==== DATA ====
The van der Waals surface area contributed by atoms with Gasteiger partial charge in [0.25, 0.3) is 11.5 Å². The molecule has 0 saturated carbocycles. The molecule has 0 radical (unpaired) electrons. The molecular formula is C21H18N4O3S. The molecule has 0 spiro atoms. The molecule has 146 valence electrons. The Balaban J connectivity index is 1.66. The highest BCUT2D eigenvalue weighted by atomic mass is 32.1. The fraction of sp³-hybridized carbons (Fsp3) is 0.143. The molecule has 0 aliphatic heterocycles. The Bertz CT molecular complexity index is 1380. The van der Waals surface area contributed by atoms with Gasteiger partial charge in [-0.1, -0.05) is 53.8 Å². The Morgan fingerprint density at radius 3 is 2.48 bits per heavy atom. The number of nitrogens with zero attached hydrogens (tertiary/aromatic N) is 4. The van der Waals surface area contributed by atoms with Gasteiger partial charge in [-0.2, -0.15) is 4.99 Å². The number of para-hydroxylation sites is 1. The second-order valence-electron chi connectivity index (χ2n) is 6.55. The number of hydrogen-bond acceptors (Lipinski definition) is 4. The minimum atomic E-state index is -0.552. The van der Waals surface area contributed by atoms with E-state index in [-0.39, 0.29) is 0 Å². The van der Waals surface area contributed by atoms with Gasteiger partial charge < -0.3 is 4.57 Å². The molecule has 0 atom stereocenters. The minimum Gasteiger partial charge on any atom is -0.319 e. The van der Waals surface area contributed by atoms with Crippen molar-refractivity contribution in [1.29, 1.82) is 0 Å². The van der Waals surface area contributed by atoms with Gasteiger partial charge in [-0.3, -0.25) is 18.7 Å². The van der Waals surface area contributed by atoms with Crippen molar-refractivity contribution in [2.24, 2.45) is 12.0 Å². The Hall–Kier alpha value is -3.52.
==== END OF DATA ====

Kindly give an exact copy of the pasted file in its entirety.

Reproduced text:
The van der Waals surface area contributed by atoms with Gasteiger partial charge in [0.25, 0.3) is 11.5 Å². The molecule has 0 saturated carbocycles. The molecule has 0 radical (unpaired) electrons. The molecular formula is C21H18N4O3S. The molecule has 0 spiro atoms. The molecule has 146 valence electrons. The Balaban J connectivity index is 1.66. The highest BCUT2D eigenvalue weighted by atomic mass is 32.1. The fraction of sp³-hybridized carbons (Fsp3) is 0.143. The molecule has 0 aliphatic heterocycles. The Bertz CT molecular complexity index is 1380. The van der Waals surface area contributed by atoms with Gasteiger partial charge in [-0.1, -0.05) is 53.8 Å². The Morgan fingerprint density at radius 3 is 2.48 bits per heavy atom. The number of nitrogens with zero attached hydrogens (tertiary/aromatic N) is 4. The van der Waals surface area contributed by atoms with Gasteiger partial charge in [-0.2, -0.15) is 4.99 Å². The number of para-hydroxylation sites is 1. The second-order valence-electron chi connectivity index (χ2n) is 6.55. The number of hydrogen-bond acceptors (Lipinski definition) is 4. The minimum atomic E-state index is -0.552. The van der Waals surface area contributed by atoms with E-state index in [-0.39, 0.29) is 0 Å². The van der Waals surface area contributed by atoms with Gasteiger partial charge < -0.3 is 4.57 Å². The molecule has 0 atom stereocenters. The minimum Gasteiger partial charge on any atom is -0.319 e. The van der Waals surface area contributed by atoms with Crippen molar-refractivity contribution in [1.29, 1.82) is 0 Å². The van der Waals surface area contributed by atoms with Gasteiger partial charge in [-0.3, -0.25) is 18.7 Å². The van der Waals surface area contributed by atoms with Crippen molar-refractivity contribution in [2.24, 2.45) is 12.0 Å². The Hall–Kier alpha value is -3.52.